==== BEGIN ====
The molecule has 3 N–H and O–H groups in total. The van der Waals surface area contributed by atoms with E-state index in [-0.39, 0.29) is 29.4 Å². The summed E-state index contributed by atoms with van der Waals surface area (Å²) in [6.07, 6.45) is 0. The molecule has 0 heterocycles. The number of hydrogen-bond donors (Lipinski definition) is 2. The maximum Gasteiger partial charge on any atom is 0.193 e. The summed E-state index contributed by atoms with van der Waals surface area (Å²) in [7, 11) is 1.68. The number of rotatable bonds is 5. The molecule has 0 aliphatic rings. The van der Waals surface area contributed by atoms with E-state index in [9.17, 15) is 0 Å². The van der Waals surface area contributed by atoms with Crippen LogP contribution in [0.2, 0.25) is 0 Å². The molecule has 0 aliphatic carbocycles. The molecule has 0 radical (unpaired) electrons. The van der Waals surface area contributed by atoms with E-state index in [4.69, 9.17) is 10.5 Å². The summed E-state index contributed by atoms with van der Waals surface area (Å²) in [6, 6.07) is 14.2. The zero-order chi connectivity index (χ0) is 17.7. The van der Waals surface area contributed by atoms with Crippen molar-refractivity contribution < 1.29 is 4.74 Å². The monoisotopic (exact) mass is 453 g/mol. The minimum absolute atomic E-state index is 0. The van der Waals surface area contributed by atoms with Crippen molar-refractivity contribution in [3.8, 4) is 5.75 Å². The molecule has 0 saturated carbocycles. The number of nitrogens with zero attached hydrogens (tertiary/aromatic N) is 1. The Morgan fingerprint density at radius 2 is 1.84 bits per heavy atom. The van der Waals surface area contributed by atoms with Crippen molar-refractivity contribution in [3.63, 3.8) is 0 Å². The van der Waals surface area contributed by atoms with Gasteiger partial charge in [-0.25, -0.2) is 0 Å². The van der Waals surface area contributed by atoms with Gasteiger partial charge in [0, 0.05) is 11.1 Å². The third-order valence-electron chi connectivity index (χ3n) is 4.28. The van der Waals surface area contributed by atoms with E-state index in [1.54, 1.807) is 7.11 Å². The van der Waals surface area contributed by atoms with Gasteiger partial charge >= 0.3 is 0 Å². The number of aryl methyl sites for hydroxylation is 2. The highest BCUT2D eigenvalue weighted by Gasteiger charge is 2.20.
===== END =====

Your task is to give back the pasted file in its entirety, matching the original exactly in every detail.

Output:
The molecule has 3 N–H and O–H groups in total. The van der Waals surface area contributed by atoms with E-state index in [-0.39, 0.29) is 29.4 Å². The summed E-state index contributed by atoms with van der Waals surface area (Å²) in [6.07, 6.45) is 0. The molecule has 0 heterocycles. The number of hydrogen-bond donors (Lipinski definition) is 2. The maximum Gasteiger partial charge on any atom is 0.193 e. The summed E-state index contributed by atoms with van der Waals surface area (Å²) in [7, 11) is 1.68. The number of rotatable bonds is 5. The molecule has 0 aliphatic rings. The van der Waals surface area contributed by atoms with E-state index in [9.17, 15) is 0 Å². The van der Waals surface area contributed by atoms with Crippen LogP contribution in [0.2, 0.25) is 0 Å². The molecule has 0 aliphatic carbocycles. The molecule has 0 radical (unpaired) electrons. The van der Waals surface area contributed by atoms with E-state index in [4.69, 9.17) is 10.5 Å². The summed E-state index contributed by atoms with van der Waals surface area (Å²) in [6, 6.07) is 14.2. The zero-order chi connectivity index (χ0) is 17.7. The van der Waals surface area contributed by atoms with Crippen molar-refractivity contribution < 1.29 is 4.74 Å². The monoisotopic (exact) mass is 453 g/mol. The minimum absolute atomic E-state index is 0. The van der Waals surface area contributed by atoms with Crippen molar-refractivity contribution in [3.8, 4) is 5.75 Å². The molecule has 0 saturated carbocycles. The number of nitrogens with zero attached hydrogens (tertiary/aromatic N) is 1. The Morgan fingerprint density at radius 2 is 1.84 bits per heavy atom. The van der Waals surface area contributed by atoms with Crippen molar-refractivity contribution in [3.63, 3.8) is 0 Å². The van der Waals surface area contributed by atoms with Gasteiger partial charge in [-0.25, -0.2) is 0 Å². The van der Waals surface area contributed by atoms with Gasteiger partial charge in [0, 0.05) is 11.1 Å². The third-order valence-electron chi connectivity index (χ3n) is 4.28. The van der Waals surface area contributed by atoms with E-state index in [1.54, 1.807) is 7.11 Å². The van der Waals surface area contributed by atoms with Gasteiger partial charge >= 0.3 is 0 Å². The number of aryl methyl sites for hydroxylation is 2. The highest BCUT2D eigenvalue weighted by Gasteiger charge is 2.20.